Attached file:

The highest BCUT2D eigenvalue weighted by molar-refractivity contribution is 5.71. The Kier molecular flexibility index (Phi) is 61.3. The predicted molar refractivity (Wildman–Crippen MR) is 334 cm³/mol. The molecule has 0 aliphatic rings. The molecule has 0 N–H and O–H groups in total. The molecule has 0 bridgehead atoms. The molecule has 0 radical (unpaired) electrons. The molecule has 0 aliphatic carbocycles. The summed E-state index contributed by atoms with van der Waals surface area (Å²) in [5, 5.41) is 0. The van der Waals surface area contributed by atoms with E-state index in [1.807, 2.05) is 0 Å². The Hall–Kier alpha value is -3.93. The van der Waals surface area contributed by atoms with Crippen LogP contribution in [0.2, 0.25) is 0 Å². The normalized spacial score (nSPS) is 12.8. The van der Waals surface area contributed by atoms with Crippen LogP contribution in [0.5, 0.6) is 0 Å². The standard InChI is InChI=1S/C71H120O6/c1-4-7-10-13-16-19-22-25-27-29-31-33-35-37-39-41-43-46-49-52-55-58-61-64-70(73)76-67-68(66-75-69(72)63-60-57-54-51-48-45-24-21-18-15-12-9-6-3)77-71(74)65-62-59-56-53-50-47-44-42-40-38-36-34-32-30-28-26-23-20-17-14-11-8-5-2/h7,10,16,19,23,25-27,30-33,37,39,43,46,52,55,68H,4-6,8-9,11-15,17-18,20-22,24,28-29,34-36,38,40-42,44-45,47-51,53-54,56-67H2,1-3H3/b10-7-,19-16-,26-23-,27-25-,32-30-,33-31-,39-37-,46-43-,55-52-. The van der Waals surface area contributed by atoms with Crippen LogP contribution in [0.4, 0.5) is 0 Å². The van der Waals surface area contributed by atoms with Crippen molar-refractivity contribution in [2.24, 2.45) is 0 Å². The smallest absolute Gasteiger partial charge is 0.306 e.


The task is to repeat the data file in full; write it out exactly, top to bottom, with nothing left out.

The highest BCUT2D eigenvalue weighted by molar-refractivity contribution is 5.71. The Kier molecular flexibility index (Phi) is 61.3. The predicted molar refractivity (Wildman–Crippen MR) is 334 cm³/mol. The molecule has 0 aliphatic rings. The molecule has 0 N–H and O–H groups in total. The molecule has 0 bridgehead atoms. The molecule has 0 radical (unpaired) electrons. The molecule has 0 aliphatic carbocycles. The summed E-state index contributed by atoms with van der Waals surface area (Å²) in [5, 5.41) is 0. The van der Waals surface area contributed by atoms with E-state index in [1.807, 2.05) is 0 Å². The Hall–Kier alpha value is -3.93. The van der Waals surface area contributed by atoms with Crippen LogP contribution in [0.2, 0.25) is 0 Å². The normalized spacial score (nSPS) is 12.8. The van der Waals surface area contributed by atoms with Crippen LogP contribution in [0.5, 0.6) is 0 Å². The standard InChI is InChI=1S/C71H120O6/c1-4-7-10-13-16-19-22-25-27-29-31-33-35-37-39-41-43-46-49-52-55-58-61-64-70(73)76-67-68(66-75-69(72)63-60-57-54-51-48-45-24-21-18-15-12-9-6-3)77-71(74)65-62-59-56-53-50-47-44-42-40-38-36-34-32-30-28-26-23-20-17-14-11-8-5-2/h7,10,16,19,23,25-27,30-33,37,39,43,46,52,55,68H,4-6,8-9,11-15,17-18,20-22,24,28-29,34-36,38,40-42,44-45,47-51,53-54,56-67H2,1-3H3/b10-7-,19-16-,26-23-,27-25-,32-30-,33-31-,39-37-,46-43-,55-52-. The van der Waals surface area contributed by atoms with Crippen LogP contribution in [0.4, 0.5) is 0 Å². The van der Waals surface area contributed by atoms with Crippen molar-refractivity contribution in [2.24, 2.45) is 0 Å². The smallest absolute Gasteiger partial charge is 0.306 e.